Scientists dismiss ‘detox myth’
There is no evidence that products widely promoted to help the body “detox” work, scientists warn.
The charitable trust Sense About Science reviewed 15 products, from bottled water to face scrub, and found many detox claims were “meaningless”.
Anyone worried about the after-effects of Christmas overindulgence would get the same benefits from eating healthily and getting plenty of sleep, they said.
Advertising regulators said they looked at such issues on a case-by-case basis.
The investigation, done by research members of the Voice of Young Science network, was kicked off by a campaign to unpick “dodgy” science claims – where companies use phrases that sound scientific but do not actually mean anything.
The minimum sellers of detox products should be able to offer is a clear understanding of what detox is and proof that their product actually works
Tom Wells, chemist
They challenged the companies behind products such as vitamins, shampoo, detox patches and a body brush on the evidence they had to support the detox claims made.
No two companies seemed to use the same definition of detox – officially defined by the Oxford English Dictionary as the removal of toxic substances or qualities.
In the majority of cases, producers and retailers were forced to admit that they had simply renamed processes like cleaning or brushing, as detox, the scientists said.
One researcher investigated a Garnier face wash which claimed to detoxify the skin by removing toxins.
The “toxins” turned out to be the dirt, make-up and skin oils that any cleanser would be expected to remove, she said.
A five-day detox plan from Boots which claimed to detoxify the body and flush away toxins was also criticised for not being backed by evidence.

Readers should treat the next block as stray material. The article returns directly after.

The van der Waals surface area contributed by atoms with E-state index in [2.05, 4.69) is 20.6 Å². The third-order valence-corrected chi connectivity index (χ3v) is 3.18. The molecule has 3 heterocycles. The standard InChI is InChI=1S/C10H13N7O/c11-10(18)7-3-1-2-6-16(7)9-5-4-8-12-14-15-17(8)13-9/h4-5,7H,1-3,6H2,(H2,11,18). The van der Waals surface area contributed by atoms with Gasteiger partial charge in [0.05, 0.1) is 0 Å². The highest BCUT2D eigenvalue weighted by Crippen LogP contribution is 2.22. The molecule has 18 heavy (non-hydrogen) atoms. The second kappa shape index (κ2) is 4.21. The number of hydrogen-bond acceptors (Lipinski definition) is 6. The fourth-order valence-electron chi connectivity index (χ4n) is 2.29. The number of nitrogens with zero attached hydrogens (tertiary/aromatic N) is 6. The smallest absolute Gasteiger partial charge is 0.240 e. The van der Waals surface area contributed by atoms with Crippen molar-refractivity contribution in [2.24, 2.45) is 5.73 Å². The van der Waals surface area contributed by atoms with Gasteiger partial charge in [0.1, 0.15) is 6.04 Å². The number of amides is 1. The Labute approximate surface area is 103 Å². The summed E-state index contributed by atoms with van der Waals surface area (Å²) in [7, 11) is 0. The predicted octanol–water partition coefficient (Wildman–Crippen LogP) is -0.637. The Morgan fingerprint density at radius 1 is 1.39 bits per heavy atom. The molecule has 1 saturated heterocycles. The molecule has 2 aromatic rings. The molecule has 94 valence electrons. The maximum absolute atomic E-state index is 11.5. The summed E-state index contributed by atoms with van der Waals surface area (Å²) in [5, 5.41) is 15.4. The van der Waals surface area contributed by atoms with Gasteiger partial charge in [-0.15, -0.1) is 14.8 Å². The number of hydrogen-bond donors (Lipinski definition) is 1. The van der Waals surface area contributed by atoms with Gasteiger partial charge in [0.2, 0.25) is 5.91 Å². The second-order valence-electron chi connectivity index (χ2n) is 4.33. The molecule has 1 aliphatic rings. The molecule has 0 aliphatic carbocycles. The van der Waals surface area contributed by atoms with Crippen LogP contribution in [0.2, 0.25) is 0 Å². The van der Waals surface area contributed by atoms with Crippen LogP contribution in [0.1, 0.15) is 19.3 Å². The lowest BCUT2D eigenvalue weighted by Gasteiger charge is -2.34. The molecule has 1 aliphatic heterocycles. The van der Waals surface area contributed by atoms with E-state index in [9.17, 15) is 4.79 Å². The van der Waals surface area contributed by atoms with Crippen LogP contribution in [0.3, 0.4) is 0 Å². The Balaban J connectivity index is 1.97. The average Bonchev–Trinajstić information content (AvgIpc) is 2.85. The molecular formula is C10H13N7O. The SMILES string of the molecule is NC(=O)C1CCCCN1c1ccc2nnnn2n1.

Evelyn Harvey, a biologist who looked into the product, said that if consumers followed the healthy diet that was recommended alongside the supplement they would probably feel better – but it would have nothing to do with the product itself.
The researchers warned that, at worst, some detox diets could have dangerous consequences and, at best, they were a waste of money.
Tom Wells, a chemist who took part in the research, said: “The minimum sellers of detox products should be able to offer is a clear understanding of what detox is and proof that their product actually works.
“The people we contacted could do neither.”
Alice Tuff, from Sense About Science, added: “It is ridiculous that we’re seeing a return to mystical properties being claimed for products in the 21st Century and I’m really pleased that young scientists are sharing their concerns about this with the public.”
The Advertising Standards Authority said it would investigate such claims on a case-by-case basis if a complaint was made.
“If a product is making claims not substantiated by the evidence submitted by the company we would challenge that.”
A spokeswoman from Boots said its five-day detox plan encouraged people to drink water and includes ingredients that “battle against toxins and help protect from the dangers of free radicals”.
And Garnier commented: “All Garnier products undergo rigorous testing and evaluation to ensure that our claims are accurate and noticeable by our consumers.”
BBC News 5th January 2009